During the 2008 presidential campaign so-called "birthers" began circulating allegations that Obama wasn't legally entitled to be president because he wasn't born in the United States.To be sure, there have always been some who have questioned Obama's place of birth, questions which persons could legitimately wonder about given how Obama himself put out a book, "Dreams From My Father," that contained more fiction than fact about his biographical narrative, and his stonewalling the past three years on efforts to get him to release his original birth certificate, which he admitted to possessing in his 1995 autobiography. Yet most of the lawsuits filed against Obama raised a legitimate legal issue: Can a person who is born a dual citizen as a result of the foreign citizenship status of one of his parents be considered a natural born citizen? Obama has always conceded he was a dual citizen at birth by virtue of his father's Kenyan citizenship, which made him a British citizen since Kenya was still a part of the dwindling British empire at the time of his birth. Obama's situation is further complicated by evidence that he later became an Indonesian citizen after he and his mother immigrated there and his Indonesian father adopted him and changed his name to "Barry Soetoro." His own half-sister, Maya, concedes her father, Lolo Soetoro, adopted him.
Ryerson, like virtually every other mainstream reporter in this country, continue to lie to the American public about this bona fide debate. Constitutional scholars disagree on the interpretation of the natural born citizen requirement found only once in the U.S. Constitution, but all constitutional scholars agree the issue has never been resolved by the federal courts. Contrary to what Ryerson may wish to believe, it is not a given that a person is a natural born citizen simply because of his or her birth in the U.S., even if deemed a citizen by virtue of the 14th Amendment. Mainstream media, including the Washington Post and New York Times, thought nothing of writing stories in 2008 questioning Sen. John McCain's eligibility because he was born in Panama while his father was stationed at a naval base there. McCain even produced his original birth certificate acknowledging his birth in a foreign land, further fueling the debate. A law professor in his home state published a law review article declaring he wasn't a natural born citizen. The issue concerned McCain enough that he asked his Senate colleagues to research the issue, which they did, and the Senate ultimately resolved the debate in his favor by a resolution adopted by the full body. The resolution declared McCain a natural born citizen, notably, because both of his parents were U.S. citizens.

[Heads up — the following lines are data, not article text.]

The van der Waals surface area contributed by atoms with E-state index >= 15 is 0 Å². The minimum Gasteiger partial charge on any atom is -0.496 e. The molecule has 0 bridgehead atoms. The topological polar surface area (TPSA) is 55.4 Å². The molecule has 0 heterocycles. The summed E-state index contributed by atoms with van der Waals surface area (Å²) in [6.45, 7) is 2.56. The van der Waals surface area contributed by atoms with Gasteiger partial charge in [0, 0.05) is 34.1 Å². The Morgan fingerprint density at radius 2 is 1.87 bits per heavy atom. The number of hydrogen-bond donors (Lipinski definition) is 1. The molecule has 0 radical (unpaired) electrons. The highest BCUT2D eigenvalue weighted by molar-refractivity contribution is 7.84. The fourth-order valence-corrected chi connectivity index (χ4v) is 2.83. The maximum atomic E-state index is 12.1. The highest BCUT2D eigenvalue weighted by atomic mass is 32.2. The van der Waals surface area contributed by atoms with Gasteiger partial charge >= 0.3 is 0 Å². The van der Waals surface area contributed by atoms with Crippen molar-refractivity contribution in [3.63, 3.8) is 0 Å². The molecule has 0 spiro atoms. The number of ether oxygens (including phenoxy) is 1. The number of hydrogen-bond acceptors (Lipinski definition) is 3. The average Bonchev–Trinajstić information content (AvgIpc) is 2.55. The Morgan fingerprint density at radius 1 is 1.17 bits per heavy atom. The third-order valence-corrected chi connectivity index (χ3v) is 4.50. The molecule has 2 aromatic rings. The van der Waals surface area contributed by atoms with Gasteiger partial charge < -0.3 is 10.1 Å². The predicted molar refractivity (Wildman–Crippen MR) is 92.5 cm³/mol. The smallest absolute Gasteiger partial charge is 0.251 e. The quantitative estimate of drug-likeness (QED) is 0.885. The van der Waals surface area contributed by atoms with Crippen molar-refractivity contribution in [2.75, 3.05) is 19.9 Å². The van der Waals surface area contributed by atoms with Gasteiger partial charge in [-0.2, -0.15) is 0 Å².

As on any issue where persons have differing views from this President, anyone who raises the issue is automatically labeled a racist. Ryerson is no exception when it comes to playing the race card. "Yet the conspiracy theorists hung on, abetted by some individuals who never will accept a black president with a non-mainstream name, by some opposition politicians all too willing to let the issue simmer, and by attention-seekers using the Wild West platform of the Internet to feed those hungry for any information that would fuel their biases," Ryerson writes.
But for the "Wild West" Internet, as Ryerson dubs it, the American people would know nothing but a totally fabricated narrative fit for a "Tail Wagging The Dog" Hollywood-produced movie concerning this man. For an editor who has used his newspaper relentlessly to decry the sad state of our public education system, Ryerson does more to dumb down the people who read his newspaper than any failed public educator could accomplish with their best efforts. And he wonders why his readers are dropping their subscriptions to his newspaper in droves.